Housing News Roundup: July 11, 2019 | How Housing Matters

Housing News Roundup: July 11, 2019

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San Francisco Homeless Population Increases 30 Percent—Not 17 Percent, As Per Earlier Reports

On Friday, the City of San Francisco released a report showing that if it had used the same standards for counting people experiencing homelessness as it had in past years, numbers should show that homelessness increased 30 percent since 2017. This contradicts the 17 percent increase that preliminary numbers showed in May. “The helpfulness of the count is that we are comparing those apples to apples, so at least we’re comparing year to year—but now that’s not entirely the case,” said Jennifer Friedenbach, head of the San Francisco Coalition on Homelessness.

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Source: San Francisco Chronicle

DC’s Attorney General Fights Housing Discrimination

DC Attorney General Karl Racine has requested that Craigslist, Zillow, and CoStar Group block or remove advertisements on their websites that violate antidiscrimination laws, including posts that specify owners will not accept Section 8 vouchers. “Discrimination still makes it hard for too many people to find safe and affordable places to live, find jobs that pay living wages, get a high-quality education, or simply live happy and productive lives,” Racine said in a statement.

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Source: Curbed

Denver’s Affordable Housing Shortage Is Popularizing Community Land Trusts

Since 2017, community land trusts have gained popularity as a policy tool to help Denver residents buy homes and stabilize neighborhoods that are rapidly becoming unaffordable and experiencing accelerated investment. Elevation Community Land Trust just completed its first home in Aurora and plans to complete seven other houses in the same neighborhood, and it aims to build 700 permanently affordable housing units across the state. “When it comes to homeownership, that’s the largest asset that most people own in their lifetime, and what a land trust does is really helps provide that valuable asset for a family but also makes it so it becomes a community asset, a piece of public infrastructure,” said president and CEO Stefka Fanchi.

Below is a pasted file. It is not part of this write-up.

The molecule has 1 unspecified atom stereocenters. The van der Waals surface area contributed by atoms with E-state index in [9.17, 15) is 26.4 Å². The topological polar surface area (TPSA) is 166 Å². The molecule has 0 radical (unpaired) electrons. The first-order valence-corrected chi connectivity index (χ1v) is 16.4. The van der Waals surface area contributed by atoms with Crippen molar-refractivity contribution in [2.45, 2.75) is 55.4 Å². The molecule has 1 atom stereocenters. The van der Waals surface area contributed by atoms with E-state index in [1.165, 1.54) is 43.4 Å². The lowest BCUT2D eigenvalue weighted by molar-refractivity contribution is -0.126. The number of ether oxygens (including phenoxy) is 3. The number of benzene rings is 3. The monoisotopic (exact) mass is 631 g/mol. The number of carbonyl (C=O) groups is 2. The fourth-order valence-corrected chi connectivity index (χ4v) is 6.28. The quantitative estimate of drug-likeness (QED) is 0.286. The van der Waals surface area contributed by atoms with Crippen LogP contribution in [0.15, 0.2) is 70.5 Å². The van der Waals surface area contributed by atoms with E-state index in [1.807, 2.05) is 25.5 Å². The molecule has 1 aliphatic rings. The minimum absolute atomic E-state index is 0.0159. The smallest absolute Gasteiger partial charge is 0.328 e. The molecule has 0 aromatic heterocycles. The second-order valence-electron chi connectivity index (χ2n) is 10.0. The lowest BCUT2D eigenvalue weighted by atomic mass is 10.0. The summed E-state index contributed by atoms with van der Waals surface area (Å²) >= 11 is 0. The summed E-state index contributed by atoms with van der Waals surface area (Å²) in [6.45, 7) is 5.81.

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Source: Denver Post

Charleston County’s New Strategy to Fight Eviction

A new Charleston County court, created after 2018 Eviction Lab data showed that North Charleston had the highest eviction rate in the country, is working to educate tenants about their rights and facilitate communication between tenants and landlords. “Everybody thinks our country, our state, is past all this. Whether it’s ensuring there’s equity in work, equity in housing, equity in how the criminal justice system works, equity in how we feed people…. We are not there yet,” said Sue Berkowitz, director of the SC Appleseed Legal Justice Center.

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Source: The Post and Courier

Local Leaders Face Mounting Affordable Housing Pressures

Across the country, municipal leaders are encouraging the integration of affordable housing in mixed-use developments through a range of policy tools. Minneapolis will rezone much of the city to ban new single-family homes, and cities like Atlanta and Austin are requiring a minimum percentage of affordable units in all mixed-use projects. Solutions to the lack of affordable housing are posing a unique challenge in the DC area, where Amazon will soon bring 25,000 new jobs.

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Source: New York Times

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